Monday, November 9, 2015

When I was eleven years old, my parents, sister and I visited Yellowstone National Park. I decided it was time to check it out again. Maybe it's changed, right?

The Park offers various tours, but you should sign up ahead of time to be sure of getting a place. I enrolled about this time last year to take the Essential Yellowstone Package. Package is a better name than tour as it included lodging, escorted touring, and most meals. I arrived Monday and left Friday with lots of fantastic stuff in between. Our group stayed in Lake Yellowstone Hotel and Cabins.

We usually left left about 8 a.m. on our minibus with a dedicated guide. He said he wasn't a guide, but a teacher, and had a master's degree in something related (I don't remember exactly what). He was excellent, by the way. Well, 8 a.m. was correct most days, but one we left at 6 a.m. to see gray wolves in the Hayden Valley.

Above: Notice how the steam that comes from deep in the earth condenses, hardens, and forms walls for Castle Geyser.

Above: Yellowstone is said to be the world's largest concentration of geysers. Old Faithful is not the biggest, but it is the best known geyser in the Park.

Above: There are many geothermal activities besides geysers. This one is named Crested Pool.

Above: MOJO with the Yellowstone Grand Canyon in the background.

Above: The bison own the park, we were just visiting.

Above: We traveled each day on this mini-bus.

Above: This skeleton was probably an antelope or deer.

Photos taken with my point-and-shoot.

Sunday, August 9, 2015

Above: Chicago is the location for the Summer North American Bridge Championship.

I'm in Chicago for the Summer North American Bridge Championships being held at the Chicago Hilton. Before you make leave any disparaging comments about Chicago, keep in mind that I was born here, um, well, several years ago. I did a Google search and my hospital is 25 blocks north of where I'm playing bridge.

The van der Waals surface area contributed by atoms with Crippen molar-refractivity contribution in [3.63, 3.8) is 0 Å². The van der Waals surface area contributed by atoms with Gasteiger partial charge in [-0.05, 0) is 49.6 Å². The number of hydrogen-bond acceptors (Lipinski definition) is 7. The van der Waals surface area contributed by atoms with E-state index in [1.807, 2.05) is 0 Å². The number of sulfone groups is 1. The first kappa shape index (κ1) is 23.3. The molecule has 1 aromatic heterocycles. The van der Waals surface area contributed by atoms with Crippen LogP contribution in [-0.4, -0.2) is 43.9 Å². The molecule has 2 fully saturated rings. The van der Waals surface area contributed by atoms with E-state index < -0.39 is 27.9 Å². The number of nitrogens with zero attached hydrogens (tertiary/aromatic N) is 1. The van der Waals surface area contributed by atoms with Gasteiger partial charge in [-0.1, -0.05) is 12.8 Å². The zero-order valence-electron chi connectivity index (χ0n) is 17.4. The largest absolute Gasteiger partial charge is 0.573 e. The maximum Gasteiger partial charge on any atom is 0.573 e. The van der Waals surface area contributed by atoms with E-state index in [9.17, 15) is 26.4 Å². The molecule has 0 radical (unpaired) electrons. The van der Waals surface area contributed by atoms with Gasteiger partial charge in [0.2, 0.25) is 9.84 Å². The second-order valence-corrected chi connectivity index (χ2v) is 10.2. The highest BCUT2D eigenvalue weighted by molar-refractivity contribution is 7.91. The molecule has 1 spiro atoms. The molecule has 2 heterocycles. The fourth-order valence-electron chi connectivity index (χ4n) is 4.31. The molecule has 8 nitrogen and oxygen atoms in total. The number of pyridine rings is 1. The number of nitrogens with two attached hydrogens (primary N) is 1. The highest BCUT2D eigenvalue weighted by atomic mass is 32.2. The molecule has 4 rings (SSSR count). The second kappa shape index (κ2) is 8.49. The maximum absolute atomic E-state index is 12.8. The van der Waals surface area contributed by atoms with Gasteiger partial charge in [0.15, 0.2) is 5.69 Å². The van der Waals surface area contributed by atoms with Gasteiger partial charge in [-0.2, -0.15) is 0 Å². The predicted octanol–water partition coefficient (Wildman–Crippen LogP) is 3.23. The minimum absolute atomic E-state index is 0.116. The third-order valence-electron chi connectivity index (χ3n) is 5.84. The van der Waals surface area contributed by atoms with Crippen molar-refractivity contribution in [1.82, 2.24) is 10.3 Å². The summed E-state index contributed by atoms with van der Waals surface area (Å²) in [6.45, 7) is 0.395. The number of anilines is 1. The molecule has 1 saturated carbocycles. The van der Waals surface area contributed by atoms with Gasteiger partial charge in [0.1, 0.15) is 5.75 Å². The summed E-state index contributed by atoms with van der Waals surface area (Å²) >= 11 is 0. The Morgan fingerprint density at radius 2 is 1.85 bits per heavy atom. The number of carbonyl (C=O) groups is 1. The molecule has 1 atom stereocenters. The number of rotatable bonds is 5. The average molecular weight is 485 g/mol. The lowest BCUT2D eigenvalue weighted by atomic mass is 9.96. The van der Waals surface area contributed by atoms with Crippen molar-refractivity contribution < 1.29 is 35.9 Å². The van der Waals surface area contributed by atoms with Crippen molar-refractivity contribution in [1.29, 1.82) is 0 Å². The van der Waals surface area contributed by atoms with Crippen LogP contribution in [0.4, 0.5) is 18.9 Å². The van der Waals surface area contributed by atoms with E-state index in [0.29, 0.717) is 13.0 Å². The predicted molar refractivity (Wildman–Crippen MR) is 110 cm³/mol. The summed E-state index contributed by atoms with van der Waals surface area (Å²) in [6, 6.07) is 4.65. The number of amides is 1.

I qualified for Day 2 of the Life Master Pairs playing with Bernie Yomtov, but missed advancing to Day 3, so I'm taking today (Sunday) off. Next up is the Senior Swiss Teams on Monday and Tuesday. Playing with Sandy McCay, Gene Simpson and Harvey Brody. Then the Mixed Board-a-Match Teams with Sandy and Jay and Kathy Baum. Friday is a sightseeing day, and Saturday I'll travel back to Orlando airport.

The weather here is wonderful. Seems like it is about 80 to 82 each day and a low of about 70. I'm enjoying walking around in shorts and a tee shirt when not playing bridge.

Above: The Willis Tower, built as and still commonly referred to as the Sears Tower, is a 108-story, 1,451-foot skyscraper. Click to enlarge.

Above: Some cities have their subways, but Chicago has the iconic L (short for elevated). From the airport, I took the Orange Line for $3 and a 20 minute ride to downtown. A taxi would have been $40 and a 30 minute ride. Um, you do the math.

Above: Love these lines while looking up at the tracks of the L -- gives an interesting photo op.

Top image from the ACBL web site. The other three taken with my point-and-shoot.

Saturday, August 1, 2015

Phil Helmuth has a blindspot

I was just reading about the WSOP National Championship on the WSOP web site. This tournament is composed of players who have won a ring at the WSOP circuit main events in the previous year or were high in various player of the year rankings. They are also now allowing players to buy in directly for $10,000.

Loni Harwood is a favorite of mine, and I was pleased to see she won this event for her second bracelet. I was in New Orleans in 2012 when she won her first ring see here. I congratulated her and was impressed in that she was nice to a nobody like me. Some players aren't like that.